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House group supports Pa. Rep. Scott Perry’s fight to keep DOJ away from his cell phone

  • Robby Brod
Rep. Scott Perry, R-Pa., is followed by reporters on Capitol Hill in Washington, Friday, Aug. 12, 2022. (AP Photo/Susan Walsh)

Rep. Scott Perry, R-Pa., is followed by reporters on Capitol Hill in Washington, Friday, Aug. 12, 2022. (AP Photo/Susan Walsh)

The Justice Department has hit another snag in its attempts to access the contents of Congressman Scott Perry’s cell phone, seized last summer as part of an unnamed investigation.

The Bipartisan Legal Advisory Group, whose five House members include Republican House Speaker Kevin McCarthy and Democrat Minority Leader Hakeem Jeffries, voted unanimously to represent Scott Perry while a federal appeals court decides whether DOJ has the right to access the contents of Perry’s phone.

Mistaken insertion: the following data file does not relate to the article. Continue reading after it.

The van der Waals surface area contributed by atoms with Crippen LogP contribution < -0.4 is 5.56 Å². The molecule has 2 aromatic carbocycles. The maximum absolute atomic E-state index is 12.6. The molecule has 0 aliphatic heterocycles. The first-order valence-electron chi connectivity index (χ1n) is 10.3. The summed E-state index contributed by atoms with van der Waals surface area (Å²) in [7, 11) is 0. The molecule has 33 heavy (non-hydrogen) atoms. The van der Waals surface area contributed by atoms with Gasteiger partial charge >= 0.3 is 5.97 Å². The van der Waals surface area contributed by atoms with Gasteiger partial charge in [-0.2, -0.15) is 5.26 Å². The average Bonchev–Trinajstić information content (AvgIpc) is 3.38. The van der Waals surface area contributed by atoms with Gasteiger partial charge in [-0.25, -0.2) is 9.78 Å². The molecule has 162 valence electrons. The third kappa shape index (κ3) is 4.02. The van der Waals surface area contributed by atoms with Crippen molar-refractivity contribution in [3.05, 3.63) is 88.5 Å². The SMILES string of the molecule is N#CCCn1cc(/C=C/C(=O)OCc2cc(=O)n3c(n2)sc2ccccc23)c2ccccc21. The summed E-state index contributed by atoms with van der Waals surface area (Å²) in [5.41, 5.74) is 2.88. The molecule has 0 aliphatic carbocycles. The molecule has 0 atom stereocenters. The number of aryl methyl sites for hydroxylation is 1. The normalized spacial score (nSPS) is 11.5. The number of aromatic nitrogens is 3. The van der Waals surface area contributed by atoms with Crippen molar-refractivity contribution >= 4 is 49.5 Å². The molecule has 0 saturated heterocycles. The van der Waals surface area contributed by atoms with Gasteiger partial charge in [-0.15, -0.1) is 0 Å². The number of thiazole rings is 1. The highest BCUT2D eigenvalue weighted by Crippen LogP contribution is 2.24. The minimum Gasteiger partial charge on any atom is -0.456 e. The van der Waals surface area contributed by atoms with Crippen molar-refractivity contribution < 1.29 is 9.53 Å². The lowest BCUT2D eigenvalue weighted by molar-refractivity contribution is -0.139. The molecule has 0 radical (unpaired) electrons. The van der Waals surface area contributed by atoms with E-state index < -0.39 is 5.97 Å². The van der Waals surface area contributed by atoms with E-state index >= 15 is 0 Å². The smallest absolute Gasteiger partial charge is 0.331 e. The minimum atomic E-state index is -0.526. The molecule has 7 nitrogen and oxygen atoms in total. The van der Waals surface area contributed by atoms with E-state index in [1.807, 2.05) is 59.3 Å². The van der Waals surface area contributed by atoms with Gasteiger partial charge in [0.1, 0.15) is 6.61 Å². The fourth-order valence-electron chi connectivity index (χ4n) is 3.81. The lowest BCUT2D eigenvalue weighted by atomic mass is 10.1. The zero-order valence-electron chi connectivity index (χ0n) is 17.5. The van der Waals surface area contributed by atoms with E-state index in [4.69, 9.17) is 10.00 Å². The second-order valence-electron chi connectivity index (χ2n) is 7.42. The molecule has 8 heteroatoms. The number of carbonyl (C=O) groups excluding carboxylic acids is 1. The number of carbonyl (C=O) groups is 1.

Perry says investigators informed him he’s not the subject of their investigation. He hasn’t been charged with any crime.

Dickinson College president John Jones, a former federal judge, said the House leaders are standing on principle.

“They don’t want their information, their phones, their communication seized in connection with investigation of third parties,” Jones said. “They’re putting themselves in the position of Congressman Perry and saying, ‘We want to create a very high bar for the Department of Justice to be able to view what’s on our phones.’”

A three-judge panel is overseeing Perry’s appeal of a federal court ruling last year that federal investigators could access the contents of a copy of Perry’s phone.

Jones said it’s rare for the group to intervene.

“The last time I remember them doing that in a prominent way was in the same sex marriage cases some years ago, when they intervened, when the Department of Justice would not defend the Defense of Marriage Act,” he said. “But the principle that they’re standing on is that the speech or debate clause essentially prevents the Department of Justice from simply fishing around a congressman’s phone unless there is some credible allegation that that congressman or congresswoman committed a significant crime.”

In December, Judge Beryl Howell ruled that the Department of Justice could see some of the data on Congressman Perry’s phone, which Perry appealed to the Circuit Court of Appeals. Now, a three-judge panel is overseeing the case while that decision is stayed.

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